Wednesday, December 12, 2012

"Starving" North Korea's Space Pursuit Different From Hungry India's?

Contrasting America narratives of space efforts  by two countries-one seen as friendly and the other viewed as a threat- are evident from the following New York Times coverage of the space efforts in India and North Korea:

"Even though it cannot feed its people, North Korea has joined the ranks of countries with the money and expertise to build and launch a long-range rocket and put a satellite into space."     New York Times Editorial December 12, 2012

"AFTER two decades of dreaming, planning and development, India's space program has come of age. Once merely a symbol of the nation's pride and ingenuity, Indian space technology has become an integral part of its communications, weather forecasting and resource management systems." New York Times December 23 , 1986

Is India able to feed its people? Is it doing a better job of feeding its people than North Korea? Let's take a look at the following table from  IFPRI's World Hunger Index 2012:

 


While India ranks at 65 among 79 nations ranked by the International Food Policy Research Institute on its hunger index, North Koreans are considerably ahead at 52 and Pakistanis at 57. The World Hunger data shows that India, which gets a free pass from the western media and active support of western and Russian governments to pursue its nuclear and space programs, is doing a poorer job of feeding its people than the North Koreans.  Is this not hypocrisy to cite North Korean hunger as a reason to criticize its space program while lavishing praise on India whose citizens fare worse than North Korean citizens?


Related Links:

Haq's Musings

US Proliferated Nukes to India

India's "Indigenous" Copies of Foreign Nukes and Missiles

India's Nuclear Bomb by George Perkovich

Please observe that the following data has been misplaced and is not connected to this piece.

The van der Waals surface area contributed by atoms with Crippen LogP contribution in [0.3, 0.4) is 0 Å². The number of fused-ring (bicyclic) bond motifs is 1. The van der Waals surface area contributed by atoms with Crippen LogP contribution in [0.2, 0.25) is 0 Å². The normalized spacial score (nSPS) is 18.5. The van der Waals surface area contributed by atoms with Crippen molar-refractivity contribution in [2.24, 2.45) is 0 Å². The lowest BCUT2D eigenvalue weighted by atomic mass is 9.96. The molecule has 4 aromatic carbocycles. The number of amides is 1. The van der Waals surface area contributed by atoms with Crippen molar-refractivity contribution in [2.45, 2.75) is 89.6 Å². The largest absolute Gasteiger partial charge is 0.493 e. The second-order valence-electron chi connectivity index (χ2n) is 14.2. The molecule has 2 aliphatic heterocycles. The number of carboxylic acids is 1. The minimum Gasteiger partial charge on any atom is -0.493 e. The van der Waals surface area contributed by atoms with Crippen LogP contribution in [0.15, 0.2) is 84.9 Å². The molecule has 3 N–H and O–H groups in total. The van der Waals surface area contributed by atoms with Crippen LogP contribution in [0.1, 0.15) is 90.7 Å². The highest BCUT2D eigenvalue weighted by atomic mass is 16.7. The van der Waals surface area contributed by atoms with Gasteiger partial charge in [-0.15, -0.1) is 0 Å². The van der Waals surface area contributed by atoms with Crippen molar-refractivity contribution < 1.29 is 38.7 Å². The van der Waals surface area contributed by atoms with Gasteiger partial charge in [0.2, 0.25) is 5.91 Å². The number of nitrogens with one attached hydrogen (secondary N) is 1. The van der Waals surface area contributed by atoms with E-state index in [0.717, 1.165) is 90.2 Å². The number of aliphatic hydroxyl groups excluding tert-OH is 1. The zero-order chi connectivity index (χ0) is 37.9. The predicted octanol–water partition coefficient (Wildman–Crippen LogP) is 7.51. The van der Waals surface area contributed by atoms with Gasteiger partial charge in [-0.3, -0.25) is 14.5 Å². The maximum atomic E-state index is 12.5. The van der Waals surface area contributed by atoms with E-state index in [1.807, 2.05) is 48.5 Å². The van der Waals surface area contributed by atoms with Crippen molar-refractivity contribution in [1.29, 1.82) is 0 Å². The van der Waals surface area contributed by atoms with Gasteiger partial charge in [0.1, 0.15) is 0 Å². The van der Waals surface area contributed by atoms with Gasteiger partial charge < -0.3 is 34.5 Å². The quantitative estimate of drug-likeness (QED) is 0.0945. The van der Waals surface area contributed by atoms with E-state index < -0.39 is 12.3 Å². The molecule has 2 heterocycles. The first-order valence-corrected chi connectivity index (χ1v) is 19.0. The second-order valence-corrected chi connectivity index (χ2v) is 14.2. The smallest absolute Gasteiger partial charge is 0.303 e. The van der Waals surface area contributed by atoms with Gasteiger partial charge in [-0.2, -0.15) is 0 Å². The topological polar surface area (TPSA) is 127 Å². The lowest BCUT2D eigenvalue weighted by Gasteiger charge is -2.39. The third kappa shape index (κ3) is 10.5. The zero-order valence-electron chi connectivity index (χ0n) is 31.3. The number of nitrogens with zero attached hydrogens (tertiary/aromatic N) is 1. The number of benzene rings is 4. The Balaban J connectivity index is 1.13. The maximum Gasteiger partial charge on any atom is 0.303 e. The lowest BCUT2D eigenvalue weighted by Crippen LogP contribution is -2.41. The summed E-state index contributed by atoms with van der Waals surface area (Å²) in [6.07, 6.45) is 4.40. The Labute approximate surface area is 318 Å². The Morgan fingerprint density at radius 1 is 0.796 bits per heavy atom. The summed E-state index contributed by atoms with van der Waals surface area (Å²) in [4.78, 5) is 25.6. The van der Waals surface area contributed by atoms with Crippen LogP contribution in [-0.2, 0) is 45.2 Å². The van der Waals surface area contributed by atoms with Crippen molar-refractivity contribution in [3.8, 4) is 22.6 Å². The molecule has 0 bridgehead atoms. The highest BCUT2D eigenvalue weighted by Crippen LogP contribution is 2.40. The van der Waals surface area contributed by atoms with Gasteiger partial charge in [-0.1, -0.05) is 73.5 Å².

Bulletin of Atomic Scientists

Cyberwars Across India, Pakistan and China

Pakistan's Defense Industry Going High-Tech

Pakistan's Space Capabilities

India-Pakistan Military Balance

Scientist Reveals Indian Nuke Test Fizzled

The Wisconsin Project

The Non-Proliferation Review Fall 1997

India, Pakistan Comparison 2010

Can India "Do a Lebanon" in Pakistan?

Global Firepower Comparison

Only the Paranoid Survive

India Races Ahead in Space

21st Century High-Tech Warfare

22 comments:

Vishesh said...

Consider the fact that India spends on the upliftment of its citizens, has acquired the means to sort out all these problems. Plus this index has been assembled using data which is a few years old. Plus India is very vast democratic country and governance is much more difficult than small countries like pak and north korea.

If hunger is your only priority and nothing else, I'd suggest you stop educating anyone in pak, which anyways your government is slowly doing and stop spending on research. Spend all that money on feeding pakis as they have not fared much better being a smaller country.

North korea doesn't have the where-with-all to spend such sums of money as its economy similar to paks has stalled. It is heavily aided by china as pak is aided by the whole world. India on the other hand is making progress economically and hence can afford to spend on space experiments along with welfare spending, India spend as a % more than twice that of pak on education.

Plus as a nation, we cannot be bogged down by a single problem and hence not move forward in other areas. The fact of the matter is India has been very successful in its space technology something pakistan doesn't have a patch off and still pakistan is worse of than India and is getting worse while India is striving hard and acheiving!

HopeWins Junior said...

^^@Vishesh said...

1)Consider the fact that India spends on the upliftment of its citizens, has acquired the means to sort out all these problems....

2) India is making progress economically and hence can afford to spend on space experiments along with welfare spending...

3) India spend as a % more than twice that of pak on education....

4) The fact of the matter is India has been very successful in its space technology something pakistan doesn't have a patch off and still pakistan is worse of than India and is getting worse while India is striving hard and acheiving!
-----

And YET, even after ALL of the above, one basic fact STILL remains the same:

India leads the world in open defecation. India(638m) is followed by Indonesia (58m), China (50m), Ethiopia (49m), Pakistan (48m), Nigeria (33m) and Sudan (17m). In terms of percentage of each country's population resorting to the unhygienic practice, Ethiopia tops the list with 60%, followed by India 54%, Nepal 50%, Pakistan 28%, Indonesia 26%, and China 4%

Anonymous said...

Thomas Friedman, the paid agent of India mouths shit again

http://www.nytimes.com/2012/12/16/opinion/sunday/friedman-egypt-the-next-india-or-the-next-pakista-.html

This idiot and his protege Fareed Zakaria have done most damage to the image of Pakistan.

Riaz Haq said...

Anon: "Thomas Friedman, the paid agent of India mouths... his protege Fareed Zakaria have done most damage to the image of Pakistan."